According to IndyStar, city and county police records showed that the victims included an associate vice president, a dean, assistant deans, assistant department chairs, directors and other senior officials in information technology, human resources, the controller’s office, student center, health center, athletics department, career center, university foundation, library, human performance lab and counseling.
Numerous faculty members have also filed police reports, but other employees, particularly those in clerical and maintenance positions, have not done the same. The reason for this, according to Delaware County police Lt. Greg Ellison, is that they do not have the funds to pursue criminal charges.
In total 80 employees have filed crime reports locally, but the police are still not sure how much money has been stolen. One economics professor, who received a tax refund of $8,395.10 on a pre-paid T-Mobile Visa card, used the card only to discover that a mere eight dollars remained on it. He was told by T-Mobile that charges had been made to the card at Walmarts in several California cities. Similarly, an associate dean received a refund in the mail of about $8,400 on a pre-paid Green Dot card, but had only $3 left when he went to check the balance.
Other employees received notice of a refund despite not having filed returns or not being eligible for returns.
In many cases the children of the employees were targeted as well. One family — a couple and their three children — all had their identities stolen.
According to Scott Sherwood, an officer in the records division at the Muncie Police Department, there are probably more than 80 victims.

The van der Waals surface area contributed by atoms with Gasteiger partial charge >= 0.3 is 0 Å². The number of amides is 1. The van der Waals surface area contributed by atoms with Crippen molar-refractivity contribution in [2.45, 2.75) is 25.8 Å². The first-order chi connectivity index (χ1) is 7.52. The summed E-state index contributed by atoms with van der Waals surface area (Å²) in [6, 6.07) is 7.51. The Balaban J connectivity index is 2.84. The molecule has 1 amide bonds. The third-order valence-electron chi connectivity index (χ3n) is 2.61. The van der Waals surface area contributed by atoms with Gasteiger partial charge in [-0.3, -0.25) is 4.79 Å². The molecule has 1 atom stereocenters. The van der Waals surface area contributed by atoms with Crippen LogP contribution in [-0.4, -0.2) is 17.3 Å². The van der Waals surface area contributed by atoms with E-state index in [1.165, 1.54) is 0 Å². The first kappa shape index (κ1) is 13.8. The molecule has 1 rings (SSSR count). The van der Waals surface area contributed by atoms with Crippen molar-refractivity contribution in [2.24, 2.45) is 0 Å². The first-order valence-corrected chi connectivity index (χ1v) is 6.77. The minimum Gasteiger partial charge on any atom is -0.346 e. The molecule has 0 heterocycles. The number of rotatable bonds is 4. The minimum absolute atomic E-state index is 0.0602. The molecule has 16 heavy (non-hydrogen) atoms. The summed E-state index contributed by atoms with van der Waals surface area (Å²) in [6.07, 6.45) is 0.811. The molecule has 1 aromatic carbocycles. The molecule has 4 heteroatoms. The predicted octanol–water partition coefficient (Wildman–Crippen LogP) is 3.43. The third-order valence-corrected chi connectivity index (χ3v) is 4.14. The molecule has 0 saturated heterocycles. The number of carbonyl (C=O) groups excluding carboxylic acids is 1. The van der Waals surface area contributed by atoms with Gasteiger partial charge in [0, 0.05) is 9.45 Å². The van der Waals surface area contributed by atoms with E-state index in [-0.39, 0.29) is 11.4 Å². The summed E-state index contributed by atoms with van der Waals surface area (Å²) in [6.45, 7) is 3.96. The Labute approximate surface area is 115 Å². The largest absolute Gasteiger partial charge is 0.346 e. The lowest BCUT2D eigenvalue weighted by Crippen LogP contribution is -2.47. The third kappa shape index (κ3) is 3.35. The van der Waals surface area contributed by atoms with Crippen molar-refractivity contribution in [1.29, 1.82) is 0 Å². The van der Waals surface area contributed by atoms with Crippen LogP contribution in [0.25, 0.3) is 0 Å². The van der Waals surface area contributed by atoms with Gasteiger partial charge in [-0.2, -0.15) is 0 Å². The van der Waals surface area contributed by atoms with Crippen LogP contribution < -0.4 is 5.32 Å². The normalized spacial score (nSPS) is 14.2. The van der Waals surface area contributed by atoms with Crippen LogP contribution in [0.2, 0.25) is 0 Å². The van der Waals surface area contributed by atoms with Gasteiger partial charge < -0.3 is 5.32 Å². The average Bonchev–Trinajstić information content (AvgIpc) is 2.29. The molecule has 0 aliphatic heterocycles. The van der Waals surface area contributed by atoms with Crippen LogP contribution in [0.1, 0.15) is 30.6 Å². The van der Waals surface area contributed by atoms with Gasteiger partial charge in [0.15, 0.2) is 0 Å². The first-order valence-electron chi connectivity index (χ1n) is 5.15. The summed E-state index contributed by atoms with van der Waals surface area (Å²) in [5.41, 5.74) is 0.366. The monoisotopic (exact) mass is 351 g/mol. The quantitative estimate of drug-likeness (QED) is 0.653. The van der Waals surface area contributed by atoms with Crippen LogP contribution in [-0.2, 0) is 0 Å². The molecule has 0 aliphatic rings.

In a separate incident, two local physicians and a local senior home health specialist, Gary Brossart, also filed police reports regarding stolen Social Security numbers and identity theft from a tax return fraud. Brossart believes that the crimes lead back to Anthem, the health care company that was the target of a cyber attack weeks ago. Like Ball State University employees, Brossart is a Anthem subscriber.
Anthem, however, along with BSU officials and cyber security experts, stated that there was no evidence supporting Brossart’s theory and linking Anthem to these identity thefts.
Dan Byrnes, director of BSU sports facilities and a victim himself said, “[…] Your Social Security number is out there forever, so the journey of protecting our family’s identity looks like it will be a lifelong pursuit. That’s scary. It is frustrating to have one incident that is not your fault cause so much stress and inconvenience, particularly when you think you have done all the right things in protecting your identity and financial health.”
Byrnes is right. There is no sure-fire way to protect your identity. Constant vigilance is necessary at all times. In an effort to stay protected, people should use credit monitoring services to track credit files for certain activity which may indicate fraud, use safe online browsing practices and file taxes early in the year.